By Talatu Maiwada
Abuja – National Hospital Abuja, on Friday in Abuja, says it is set to
offer quality cancer treatment at subsidised rate of two thousand dollars to indigent Nigerians.
The Chief Medical Director of the hospital, Dr Jaf Momoh, made this known on Friday in Abuja at the
launch of the second Linear Accelerator Radiotherapy machine (LINAC) at National Hospital, Abuja.
The machine was donated by the Nigerian National Petroleum Corporation(NNPC) and Shell Nigeria Exploration and Production
The News Agency of Nigeria (NAN) reports that a medical linear accelerator is a device commonly used for external beam
radiation treatment on cancer patients.
The device delivers high-energy x-ray or electrons to the patient’s tumour region.
Momoh, therefore, said that with the launch of the second LINAC, the hospital was poised toward effective and efficient
treatment of cancer.
He added that “instead of going to other countries to spend 10 thousand dollars, Nigerians will now
spend less than two thousand dollars and we have provisions for indigent patients.
“The state-of-the-act equipment is the best you can find anywhere in the world in terms of speed, durability and
ruggedness, and patients will no longer be interrupted during routine equipment maintenance.
“The first radiotherapy machine was inaugurated in 2000, where 850 patients were treated in 20 months with over 25,000 cycles of radiotherapy sessions.
“The difference with the one we use to have is that it takes about 15 minutes for each round of treatment, but with the two equipment,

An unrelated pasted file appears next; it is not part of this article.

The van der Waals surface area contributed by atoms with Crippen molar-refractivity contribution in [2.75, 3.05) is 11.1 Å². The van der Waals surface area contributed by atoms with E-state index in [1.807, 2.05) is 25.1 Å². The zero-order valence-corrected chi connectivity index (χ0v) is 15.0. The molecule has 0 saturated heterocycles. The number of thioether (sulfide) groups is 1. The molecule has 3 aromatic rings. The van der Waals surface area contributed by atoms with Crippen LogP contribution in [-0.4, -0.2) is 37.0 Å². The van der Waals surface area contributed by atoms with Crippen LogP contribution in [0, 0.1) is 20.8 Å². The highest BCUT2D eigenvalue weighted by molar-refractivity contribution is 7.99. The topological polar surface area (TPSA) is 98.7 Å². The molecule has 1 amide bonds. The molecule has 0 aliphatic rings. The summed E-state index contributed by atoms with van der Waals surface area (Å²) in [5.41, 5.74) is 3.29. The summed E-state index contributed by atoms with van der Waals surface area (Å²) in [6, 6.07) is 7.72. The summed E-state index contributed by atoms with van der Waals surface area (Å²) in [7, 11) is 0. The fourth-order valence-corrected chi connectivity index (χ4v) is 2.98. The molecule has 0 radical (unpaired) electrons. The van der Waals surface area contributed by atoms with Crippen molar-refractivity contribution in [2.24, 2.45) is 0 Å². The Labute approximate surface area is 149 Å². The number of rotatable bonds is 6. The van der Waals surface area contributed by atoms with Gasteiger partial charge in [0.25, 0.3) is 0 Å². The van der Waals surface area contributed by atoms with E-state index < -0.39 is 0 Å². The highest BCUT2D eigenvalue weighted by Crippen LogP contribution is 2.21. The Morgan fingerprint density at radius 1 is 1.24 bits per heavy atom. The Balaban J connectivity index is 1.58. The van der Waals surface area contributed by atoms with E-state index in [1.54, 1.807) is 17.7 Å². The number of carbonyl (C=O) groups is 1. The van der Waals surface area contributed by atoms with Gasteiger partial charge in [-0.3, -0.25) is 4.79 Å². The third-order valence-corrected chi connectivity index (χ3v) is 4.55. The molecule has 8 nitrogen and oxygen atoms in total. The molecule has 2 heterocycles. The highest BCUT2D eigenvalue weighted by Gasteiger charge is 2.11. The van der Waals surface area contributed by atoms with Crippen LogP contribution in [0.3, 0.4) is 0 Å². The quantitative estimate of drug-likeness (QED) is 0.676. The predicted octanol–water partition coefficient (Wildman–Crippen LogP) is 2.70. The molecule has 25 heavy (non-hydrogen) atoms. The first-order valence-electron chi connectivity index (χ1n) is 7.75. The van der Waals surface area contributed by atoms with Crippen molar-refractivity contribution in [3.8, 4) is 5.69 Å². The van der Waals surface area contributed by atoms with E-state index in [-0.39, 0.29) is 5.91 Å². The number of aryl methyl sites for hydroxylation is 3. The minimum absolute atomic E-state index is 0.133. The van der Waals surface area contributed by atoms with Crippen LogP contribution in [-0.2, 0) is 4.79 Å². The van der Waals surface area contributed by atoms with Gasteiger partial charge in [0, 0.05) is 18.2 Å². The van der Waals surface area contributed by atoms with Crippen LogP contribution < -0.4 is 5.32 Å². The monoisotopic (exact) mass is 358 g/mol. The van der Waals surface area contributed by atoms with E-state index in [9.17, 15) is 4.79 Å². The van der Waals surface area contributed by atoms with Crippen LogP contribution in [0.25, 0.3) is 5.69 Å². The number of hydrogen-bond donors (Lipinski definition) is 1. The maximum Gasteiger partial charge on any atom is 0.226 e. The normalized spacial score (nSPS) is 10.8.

it will now take just two minutes for a round of treatment.”
The chief medical director explained that six cancer centres were now being upgraded in the country, including the National Hospital Abuja,
adding that the hospital presently has two functional radiotherapy equipment.
He said that the centre would also screen patients who underwent treatment with the machine to know the state of their condition.
On maintenance, he said that the hospital has an agreement with the manufacturers of the machine for routine maintenance by engineers.
He advised Nigerians to modify their lifestyles to prevent the ailment, noting that treatment was not enough.
He added that “treatment of the condition is not enough; we must prevent diseases from happening such as early diagnosis,
life style modification by doing exercise and eating right, as well as regular medical check-up.”
Clare Omatseye, Managing Director of JNC International, Turkey Medical Equipment Services, said “Nigeria loses about a
billion dollars annually on medical tourism.”
Omatseye added that many Nigerians travel abroad on medical tourism, mostly for cancer treatment and cardiovascular diseases,
saying that National Hospital Abuja would soon make a difference in cancer treatment.
According to her, about 70 per cent of cancer patients need radiotherapy, noting that the machine has high capacity to accommodate
more patients as the scanning time is shorter with better accuracy.
She explained that the organs of patients would not be at risk during treatment, as the dose of radiation would go straight to the
tumours, while preventing other cancers from developing.
The Chairperson of the Governing Board of National Hospital, Rt. Hon. Patricia Etteh, commended NNPC and SNEPCo
for the donation.
Etteh said that the machine would go a long way in detecting and eradicating cancer and other diseases as she thanked
the board, management and staff of of National Hospital Abuja for ensuring maximum use of the machine.
She said “cancer is a public health issue affecting large number of the Nigerian population.
“This has shown that National Hospital Abuja is responsible, capable, responsive and prompt in giving attention to
the treatment of the disease.”
The intervention is part of NNPC and SNEPCo’s investment programme in the health sector.